1967 SHELBY MUSTANG GT350 BACKGROUND
The Shelby Mustangs were an anomaly. No one else in the industry was doing it. Ford had hired legendary race car building (and driver) Carroll Shelby to turn its popular Mustang into a genuine race car for competition, but also for the street. The 1965 GT350 was the result. That first car was pure, a barely-street-legal race car when it started out. But Ford wanted to sell cars, so by 1966, the GT350 had softened a bit, with a nod to creature comfort.
THE NEW 1967 SHELBY MUSTANG GT350
By 1967, the Mustang was going through its first major facelift, getting softer and more comfortable itself, not to mention about 140 pounds heavier. This was bound to affect Shelby’s baby. Either way, the 1967 model year was the last time Ol’ Shel actually laid hands on any of his namesake Mustangs, there in his busy little shop at LAX in California. By 1968, Ford had taken over full production duties. From here on out, all Shelby Mustangs were pure Ford. The only thing purely Shelby was the name, which Ford paid him generously for.
1967 SHELBY MUSTANG GT350 GETS DETUNED
This was the last year for the venerable 289 V8, a 271hp K-code version under the hoods of the Shelbys. To it was installed a Cobra aluminum hi-rise intake manifold supposedly good for 306hp, however the steel tube headers and straight-through exhaust were replaced with stock items and so horsepower was reduced to somewhere around 250hp, even though Ford continued to advertise it as 306. Power steering and brakes became mandatory options on all Shelbys. Expensive Koni shocks were replaced by lower-priced adjustable Gabriel units. The traction bars and limited slip differential were discontinued. All of these performance-robbing moves plus the extra weight inevitably made the ’67 GT350 slower than its predecessors. But then, that’s what the new GT500 was for.
1967 SHELBY MUSTANG GT350 STYLING CUES
Along with the new body came a whole new look, and one that was meant to differentiate the Shelbys from their more pedestrian Mustang roots. A new fiberglass nose and hood were added, the hood being longer in front, creating a shark-nose effect. It also had bigger hood scoops and race-style hold-down pins. A pair of round high-intensity driving lights were installed in the grille, either together in the center or one on either side, depending upon the state where it was sold. Honest-to-goodness functional scoops were used on the rear quarters to aid in rear brake cooling, and to the roof to aid in ventilation. The fiberglass trunk lid had a “lip” spoiler, and in a bit of parts bin raiding, the tail light assembly was borrowed from the Mercury Cougar. Of course the garish stripes remained, but now you could get your Shelby in a range of colors.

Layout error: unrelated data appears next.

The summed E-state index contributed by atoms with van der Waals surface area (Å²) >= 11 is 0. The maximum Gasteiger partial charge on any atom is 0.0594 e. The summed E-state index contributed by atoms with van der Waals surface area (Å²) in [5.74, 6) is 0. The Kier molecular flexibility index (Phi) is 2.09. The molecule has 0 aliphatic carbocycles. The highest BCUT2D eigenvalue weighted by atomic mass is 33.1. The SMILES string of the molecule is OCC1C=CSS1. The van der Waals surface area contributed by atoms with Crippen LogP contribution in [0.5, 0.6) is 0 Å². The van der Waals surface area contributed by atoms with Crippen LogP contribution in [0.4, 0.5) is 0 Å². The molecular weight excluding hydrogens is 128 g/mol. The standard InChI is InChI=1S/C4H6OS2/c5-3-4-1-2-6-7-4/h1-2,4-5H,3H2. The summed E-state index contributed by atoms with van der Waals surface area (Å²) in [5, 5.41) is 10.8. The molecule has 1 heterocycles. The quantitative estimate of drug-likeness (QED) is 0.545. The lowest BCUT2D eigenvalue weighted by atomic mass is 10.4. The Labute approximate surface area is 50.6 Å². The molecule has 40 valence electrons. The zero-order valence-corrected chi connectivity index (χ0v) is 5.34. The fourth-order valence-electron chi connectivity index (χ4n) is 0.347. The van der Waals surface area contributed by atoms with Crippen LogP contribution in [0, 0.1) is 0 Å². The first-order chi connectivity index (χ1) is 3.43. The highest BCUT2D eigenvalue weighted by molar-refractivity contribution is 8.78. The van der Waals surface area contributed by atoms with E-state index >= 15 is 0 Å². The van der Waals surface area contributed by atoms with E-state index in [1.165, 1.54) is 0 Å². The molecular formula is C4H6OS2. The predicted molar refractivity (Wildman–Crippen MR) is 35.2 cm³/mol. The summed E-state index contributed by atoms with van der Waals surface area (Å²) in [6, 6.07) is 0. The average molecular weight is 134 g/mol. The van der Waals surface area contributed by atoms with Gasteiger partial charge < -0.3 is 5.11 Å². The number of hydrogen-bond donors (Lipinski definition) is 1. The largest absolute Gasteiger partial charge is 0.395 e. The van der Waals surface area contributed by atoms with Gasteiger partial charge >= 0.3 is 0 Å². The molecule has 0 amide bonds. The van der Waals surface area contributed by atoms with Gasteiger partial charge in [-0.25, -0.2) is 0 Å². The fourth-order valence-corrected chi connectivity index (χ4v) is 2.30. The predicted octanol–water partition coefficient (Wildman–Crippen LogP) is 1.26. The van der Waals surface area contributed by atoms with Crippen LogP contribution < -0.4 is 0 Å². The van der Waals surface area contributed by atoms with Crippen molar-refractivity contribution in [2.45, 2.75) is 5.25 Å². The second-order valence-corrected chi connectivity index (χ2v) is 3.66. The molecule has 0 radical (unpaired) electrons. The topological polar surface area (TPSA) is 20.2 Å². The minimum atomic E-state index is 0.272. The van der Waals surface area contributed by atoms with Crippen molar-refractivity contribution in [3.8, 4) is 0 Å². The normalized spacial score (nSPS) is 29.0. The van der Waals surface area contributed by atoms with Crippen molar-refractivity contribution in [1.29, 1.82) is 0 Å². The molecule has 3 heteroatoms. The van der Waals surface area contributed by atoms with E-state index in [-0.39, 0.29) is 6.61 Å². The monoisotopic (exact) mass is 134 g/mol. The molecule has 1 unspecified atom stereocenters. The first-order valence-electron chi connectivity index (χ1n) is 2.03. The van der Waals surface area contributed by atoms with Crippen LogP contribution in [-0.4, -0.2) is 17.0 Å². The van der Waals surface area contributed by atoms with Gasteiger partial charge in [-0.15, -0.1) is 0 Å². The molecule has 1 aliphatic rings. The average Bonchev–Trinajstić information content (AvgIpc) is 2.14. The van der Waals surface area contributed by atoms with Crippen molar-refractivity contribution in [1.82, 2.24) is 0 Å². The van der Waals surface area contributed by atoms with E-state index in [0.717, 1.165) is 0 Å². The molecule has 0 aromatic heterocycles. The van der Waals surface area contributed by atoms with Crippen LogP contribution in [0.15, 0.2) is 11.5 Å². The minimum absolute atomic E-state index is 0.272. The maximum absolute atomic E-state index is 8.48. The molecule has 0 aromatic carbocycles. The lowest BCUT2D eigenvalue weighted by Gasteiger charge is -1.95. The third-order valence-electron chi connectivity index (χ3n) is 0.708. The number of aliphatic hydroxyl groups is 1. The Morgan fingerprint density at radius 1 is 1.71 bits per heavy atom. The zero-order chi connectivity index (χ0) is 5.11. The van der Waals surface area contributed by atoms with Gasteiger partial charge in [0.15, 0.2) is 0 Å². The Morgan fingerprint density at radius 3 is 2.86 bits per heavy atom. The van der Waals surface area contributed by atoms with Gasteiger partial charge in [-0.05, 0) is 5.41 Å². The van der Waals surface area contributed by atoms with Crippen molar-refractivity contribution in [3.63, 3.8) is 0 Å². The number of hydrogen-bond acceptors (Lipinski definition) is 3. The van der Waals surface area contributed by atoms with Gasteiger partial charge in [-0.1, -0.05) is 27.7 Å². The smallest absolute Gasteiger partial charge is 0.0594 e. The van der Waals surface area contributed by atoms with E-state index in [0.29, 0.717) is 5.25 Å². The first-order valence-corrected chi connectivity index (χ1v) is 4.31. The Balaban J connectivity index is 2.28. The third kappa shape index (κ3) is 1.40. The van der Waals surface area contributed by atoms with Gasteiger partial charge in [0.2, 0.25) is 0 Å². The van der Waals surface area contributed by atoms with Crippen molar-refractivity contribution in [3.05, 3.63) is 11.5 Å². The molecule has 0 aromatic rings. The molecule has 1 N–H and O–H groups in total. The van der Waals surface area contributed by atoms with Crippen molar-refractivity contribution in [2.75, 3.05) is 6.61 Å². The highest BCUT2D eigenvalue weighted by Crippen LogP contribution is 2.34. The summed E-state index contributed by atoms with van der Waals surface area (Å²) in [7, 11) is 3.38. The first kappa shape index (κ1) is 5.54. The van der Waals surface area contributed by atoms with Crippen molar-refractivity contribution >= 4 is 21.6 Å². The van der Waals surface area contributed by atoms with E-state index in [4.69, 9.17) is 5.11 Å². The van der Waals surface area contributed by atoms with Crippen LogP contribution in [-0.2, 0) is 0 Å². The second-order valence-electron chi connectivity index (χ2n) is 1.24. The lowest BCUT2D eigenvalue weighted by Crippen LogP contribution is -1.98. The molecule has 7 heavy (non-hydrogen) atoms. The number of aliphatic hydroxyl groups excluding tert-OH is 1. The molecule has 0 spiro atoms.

1967 SHELBY MUSTANG GT350 PRODUCTION
The Shelby Mustangs were never volume-sellers, nor were they meant to be. They were expensive, somewhat uncomfortable, and not really suited to daily commuter duty. Interestingly, just as the GT350 got slower (see above), the GT500KR was introduced with its fire-breathing 428 Cobra Jet V8 and it burned up the streets, and the sales charts (as least when compared to GT350 sales). The GT500 handily outsold the GT350 by nearly two-to-one with 2,048 GT500s sold compared to just 1,175 GT350s). But Mustang sales overall were softening, down by 25% from 1966, the inevitable result of their earlier runaway sales success, and the fact that the competition was finally catching up. By 1967, the Mustang was no longer the only game in town. Willing buyers were now plunking down their cash for Chevy Camaros, Pontiac Firebirds, Plymouth Barracudas and even Cougars from their own Mercury sister-division. But with 472,171 total Mustangs sold, it certainly wasn’t all bad.